To find out more information on this exciting new series visit their website: Suzie the Scientist

Back to school

First time in Prep, moving up to a new class, or moving to a brand new school; young people can get butterflies about starting new things. Here are some tried and true tips we have collected to help you and your child through the back-to-school jitters.

  • For beginners: Take time to explain how the school day is structured (e.g. morning tea and lunch breaks, assembly, sports).
  • Visit the school. Time the journey and familiarise yourself with the route.
  • Try on the uniform: Do you have all the bits you need? Does it still fit?
  • Practise lunch box choices and remember that a change is as good as a holiday!
  • Meet with friends who will be in the same class or are going to the same school.
  • Visit the library to borrow “getting ready for school” books.

  • Set a nice and easy routine to begin with (it may not stay that way!).
  • Take time to settle your young child: find the classroom, help put their bag away, find a friend to talk to etc.
  • How is your child getting home? Make a meeting plan for the end of the day or remind your child that they are going to outside school hours care.
  • Stay calm and positive – at least in front of your child! Many P&Cs hold “tea and tissues” get-togethers for new school parents.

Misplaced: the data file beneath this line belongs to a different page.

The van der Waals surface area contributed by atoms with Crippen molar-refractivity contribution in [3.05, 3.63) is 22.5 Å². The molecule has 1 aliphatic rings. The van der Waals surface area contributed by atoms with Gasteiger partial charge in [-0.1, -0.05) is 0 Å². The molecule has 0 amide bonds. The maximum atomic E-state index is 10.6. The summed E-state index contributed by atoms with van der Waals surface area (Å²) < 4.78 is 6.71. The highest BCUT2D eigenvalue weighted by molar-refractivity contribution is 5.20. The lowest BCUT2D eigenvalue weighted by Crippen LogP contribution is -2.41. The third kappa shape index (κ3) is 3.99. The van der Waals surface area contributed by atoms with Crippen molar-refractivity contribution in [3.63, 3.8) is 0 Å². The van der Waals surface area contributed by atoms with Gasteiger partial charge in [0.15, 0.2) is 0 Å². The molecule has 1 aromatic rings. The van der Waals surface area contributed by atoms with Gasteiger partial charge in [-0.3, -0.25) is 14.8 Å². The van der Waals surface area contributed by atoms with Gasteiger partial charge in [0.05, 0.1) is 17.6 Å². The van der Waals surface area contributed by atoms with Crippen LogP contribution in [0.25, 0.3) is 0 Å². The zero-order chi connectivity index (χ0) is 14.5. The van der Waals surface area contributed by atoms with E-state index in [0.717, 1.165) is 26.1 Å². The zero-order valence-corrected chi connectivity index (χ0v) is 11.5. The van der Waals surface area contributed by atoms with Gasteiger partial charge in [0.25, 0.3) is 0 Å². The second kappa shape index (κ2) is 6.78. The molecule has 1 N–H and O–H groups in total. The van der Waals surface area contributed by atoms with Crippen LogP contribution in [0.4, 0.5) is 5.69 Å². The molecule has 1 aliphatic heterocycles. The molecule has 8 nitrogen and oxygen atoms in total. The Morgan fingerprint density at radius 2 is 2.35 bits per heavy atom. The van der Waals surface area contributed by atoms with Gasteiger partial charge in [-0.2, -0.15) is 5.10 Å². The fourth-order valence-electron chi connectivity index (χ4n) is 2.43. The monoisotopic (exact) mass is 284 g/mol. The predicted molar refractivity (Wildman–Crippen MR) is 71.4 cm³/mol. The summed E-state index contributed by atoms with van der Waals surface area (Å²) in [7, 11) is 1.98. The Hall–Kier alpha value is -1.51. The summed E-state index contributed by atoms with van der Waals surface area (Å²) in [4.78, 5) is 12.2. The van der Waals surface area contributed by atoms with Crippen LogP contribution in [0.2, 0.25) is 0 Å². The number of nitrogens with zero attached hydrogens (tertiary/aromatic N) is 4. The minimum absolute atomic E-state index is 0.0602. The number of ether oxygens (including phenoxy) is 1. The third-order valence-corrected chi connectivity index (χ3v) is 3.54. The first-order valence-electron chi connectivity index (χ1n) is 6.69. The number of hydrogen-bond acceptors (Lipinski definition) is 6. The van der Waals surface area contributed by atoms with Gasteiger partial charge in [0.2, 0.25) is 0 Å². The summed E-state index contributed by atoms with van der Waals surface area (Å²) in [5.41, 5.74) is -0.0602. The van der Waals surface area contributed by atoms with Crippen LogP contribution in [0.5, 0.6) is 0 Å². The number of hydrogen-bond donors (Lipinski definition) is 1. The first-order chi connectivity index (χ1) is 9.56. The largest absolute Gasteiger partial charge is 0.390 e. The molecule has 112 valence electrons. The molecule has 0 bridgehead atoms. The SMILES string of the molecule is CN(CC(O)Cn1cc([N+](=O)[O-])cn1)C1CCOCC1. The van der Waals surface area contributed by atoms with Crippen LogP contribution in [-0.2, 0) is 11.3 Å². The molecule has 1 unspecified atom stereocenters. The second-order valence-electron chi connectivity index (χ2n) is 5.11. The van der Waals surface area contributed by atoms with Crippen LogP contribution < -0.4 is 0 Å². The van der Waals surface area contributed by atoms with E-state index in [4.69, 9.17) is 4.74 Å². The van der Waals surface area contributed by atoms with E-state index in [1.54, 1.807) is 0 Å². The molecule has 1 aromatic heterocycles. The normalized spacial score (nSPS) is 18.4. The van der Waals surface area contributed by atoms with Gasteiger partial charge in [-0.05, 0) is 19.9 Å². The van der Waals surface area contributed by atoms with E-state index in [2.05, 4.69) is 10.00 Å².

• Introduce yourself to other new parents and make plans for a coffee/chat. P&C executives are often around on the first day to help parents feel comfortable.
  • Say goodbye so your child knows when you have gone.

  • Ask simple questions: “What’s one thing that made you happy today?”
  • Phone a favourite friend or relative to share school news.
  • Manage tiredness by limiting after-school activities for the first term.
  • Reassess the lunch box: What works best? What is still in the lunchbox at the end of the day?
  • Make sure your routine is working for everyone.
  • Good luck and feel free to add your own tips to our Facebook page!

Lunch box tips

If you’re a parent or carer of children, lots of tasks are competing for your attention.

By the time you hit the supermarket aisle after a big week, it can feel overwhelming and lead to you reaching for easy food and drink choices that may not be best for your children’s health. Luckily, arming yourself with some simple tips, shopping suggestions and recipes early in the school year will set you up for success.

The Smart Choices – Healthy Food and Drink Supply Strategy for Queensland Schools is all about offering healthy food and drink choices to students in Queensland schools.

Smart Choices applies to all situations where food and drink is supplied in the school environment including tuckshops, vending machines, school excursions, school camps, fundraising, classroom rewards, school events such as celebrations and sports days, and food used in curriculum activities.

GREEN Have plenty: These foods and drinks are encouraged and promoted in schools.

AMBER FOODS select carefully: These foods and drinks should not dominate choices and should be avoided in large serve sizes.

RED foods have occasionally: The availability of these foods and drinks should be limited to no more than two occasions per term.